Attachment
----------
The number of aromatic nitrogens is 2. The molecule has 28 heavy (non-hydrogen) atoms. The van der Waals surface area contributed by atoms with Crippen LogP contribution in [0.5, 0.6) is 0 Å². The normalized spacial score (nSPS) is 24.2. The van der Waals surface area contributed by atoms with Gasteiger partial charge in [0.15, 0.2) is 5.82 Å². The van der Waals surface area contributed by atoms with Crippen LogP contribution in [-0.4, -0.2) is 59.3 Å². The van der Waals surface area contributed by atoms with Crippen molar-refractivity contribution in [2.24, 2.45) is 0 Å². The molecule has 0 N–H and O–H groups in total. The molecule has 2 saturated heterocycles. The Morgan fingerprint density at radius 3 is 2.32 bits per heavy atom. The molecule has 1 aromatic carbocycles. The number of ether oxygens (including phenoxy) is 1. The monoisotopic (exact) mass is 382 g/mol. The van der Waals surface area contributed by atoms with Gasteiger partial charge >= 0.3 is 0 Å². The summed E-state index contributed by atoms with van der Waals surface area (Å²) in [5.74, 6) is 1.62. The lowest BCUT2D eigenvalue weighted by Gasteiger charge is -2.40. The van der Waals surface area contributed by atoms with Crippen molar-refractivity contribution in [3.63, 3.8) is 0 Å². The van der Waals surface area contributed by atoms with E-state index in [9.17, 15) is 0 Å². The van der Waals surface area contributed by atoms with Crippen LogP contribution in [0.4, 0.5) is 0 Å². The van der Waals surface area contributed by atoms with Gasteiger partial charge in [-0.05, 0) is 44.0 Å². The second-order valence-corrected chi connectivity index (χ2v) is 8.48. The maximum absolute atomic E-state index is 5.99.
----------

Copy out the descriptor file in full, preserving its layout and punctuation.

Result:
The number of aromatic nitrogens is 2. The molecule has 28 heavy (non-hydrogen) atoms. The van der Waals surface area contributed by atoms with Crippen LogP contribution in [0.5, 0.6) is 0 Å². The normalized spacial score (nSPS) is 24.2. The van der Waals surface area contributed by atoms with Gasteiger partial charge in [0.15, 0.2) is 5.82 Å². The van der Waals surface area contributed by atoms with Crippen LogP contribution in [-0.4, -0.2) is 59.3 Å². The van der Waals surface area contributed by atoms with Crippen molar-refractivity contribution in [2.24, 2.45) is 0 Å². The molecule has 0 N–H and O–H groups in total. The molecule has 2 saturated heterocycles. The Morgan fingerprint density at radius 3 is 2.32 bits per heavy atom. The molecule has 1 aromatic carbocycles. The number of ether oxygens (including phenoxy) is 1. The monoisotopic (exact) mass is 382 g/mol. The van der Waals surface area contributed by atoms with Gasteiger partial charge >= 0.3 is 0 Å². The summed E-state index contributed by atoms with van der Waals surface area (Å²) in [5.74, 6) is 1.62. The lowest BCUT2D eigenvalue weighted by Gasteiger charge is -2.40. The van der Waals surface area contributed by atoms with Crippen molar-refractivity contribution in [3.63, 3.8) is 0 Å². The van der Waals surface area contributed by atoms with E-state index in [9.17, 15) is 0 Å². The van der Waals surface area contributed by atoms with Crippen LogP contribution in [0.4, 0.5) is 0 Å². The van der Waals surface area contributed by atoms with Gasteiger partial charge in [-0.05, 0) is 44.0 Å². The second-order valence-corrected chi connectivity index (χ2v) is 8.48. The maximum absolute atomic E-state index is 5.99.